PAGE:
Two pieces about hope that are worth sharing. I don’t think there is anything harder for me these days (and by that I not only mean the past weeks, but the past years) than trying to remain hopeful in general.

First is a Wired essay about hope by Laurie Penny:

Hope is not thinking positive thoughts. Hope is not self-delusion. Hope is clinging to the life raft and kicking, even when there is no sight of land. Hope is a muscle. Like most muscles, it hurts like hell at first, but it gets easier as you get stronger, and you get stronger the more routine, seemingly pointless work you put into it. It is possible. It’s not easy. It takes the sort of work, every day, of doing what needs to be done to care for yourself, your community, your society, even when you resent having to do so and would rather lie down for five minutes or five months or the rest of your life. That’s hope. It’s not a mood. It’s an action. It’s behaving as if there might be a future even when that seems patently ridiculous.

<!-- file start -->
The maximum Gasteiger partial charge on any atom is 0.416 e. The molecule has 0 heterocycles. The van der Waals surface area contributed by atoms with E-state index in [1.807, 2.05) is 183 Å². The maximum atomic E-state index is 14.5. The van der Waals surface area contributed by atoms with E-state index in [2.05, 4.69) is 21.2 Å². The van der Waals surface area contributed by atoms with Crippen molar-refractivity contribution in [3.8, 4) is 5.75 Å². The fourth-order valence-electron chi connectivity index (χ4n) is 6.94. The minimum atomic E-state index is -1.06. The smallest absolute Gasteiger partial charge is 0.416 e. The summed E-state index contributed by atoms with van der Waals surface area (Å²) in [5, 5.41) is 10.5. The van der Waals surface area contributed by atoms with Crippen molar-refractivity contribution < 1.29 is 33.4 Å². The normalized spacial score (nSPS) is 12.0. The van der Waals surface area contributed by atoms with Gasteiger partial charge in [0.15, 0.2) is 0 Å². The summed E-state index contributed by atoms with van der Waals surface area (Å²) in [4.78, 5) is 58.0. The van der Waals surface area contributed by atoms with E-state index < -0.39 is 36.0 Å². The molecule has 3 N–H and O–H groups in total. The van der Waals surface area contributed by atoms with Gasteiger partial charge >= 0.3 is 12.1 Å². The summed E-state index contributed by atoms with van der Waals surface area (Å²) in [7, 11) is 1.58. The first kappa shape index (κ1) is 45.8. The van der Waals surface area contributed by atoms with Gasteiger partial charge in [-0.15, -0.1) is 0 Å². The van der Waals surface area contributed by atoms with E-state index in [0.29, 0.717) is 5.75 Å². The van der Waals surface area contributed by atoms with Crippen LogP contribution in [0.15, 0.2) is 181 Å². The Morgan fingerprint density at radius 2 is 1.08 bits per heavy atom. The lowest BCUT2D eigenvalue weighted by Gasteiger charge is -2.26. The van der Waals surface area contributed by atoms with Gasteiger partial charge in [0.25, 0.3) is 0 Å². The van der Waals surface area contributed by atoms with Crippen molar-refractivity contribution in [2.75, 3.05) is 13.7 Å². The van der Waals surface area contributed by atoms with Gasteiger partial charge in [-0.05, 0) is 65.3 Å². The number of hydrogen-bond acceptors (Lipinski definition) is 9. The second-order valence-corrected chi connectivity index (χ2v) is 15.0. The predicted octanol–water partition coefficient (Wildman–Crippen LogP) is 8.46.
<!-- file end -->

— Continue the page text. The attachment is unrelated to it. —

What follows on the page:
That last sentence captures my struggle very well. But the whole piece is worth a read, check it out!

Second, a podcast! Ta-Nehisi Coates recently was on The Ezra Klein Show and I enjoyed that conversation very much. It’s to the point, it’s not hiding or prettifying anything, and yet Coates manages to highlight some progress that can give you hope in this whole mess that is 2020. I also especially liked their discussion about the state monopoly on violence and what “defund the police” means in context of striving for a nonviolent state and society.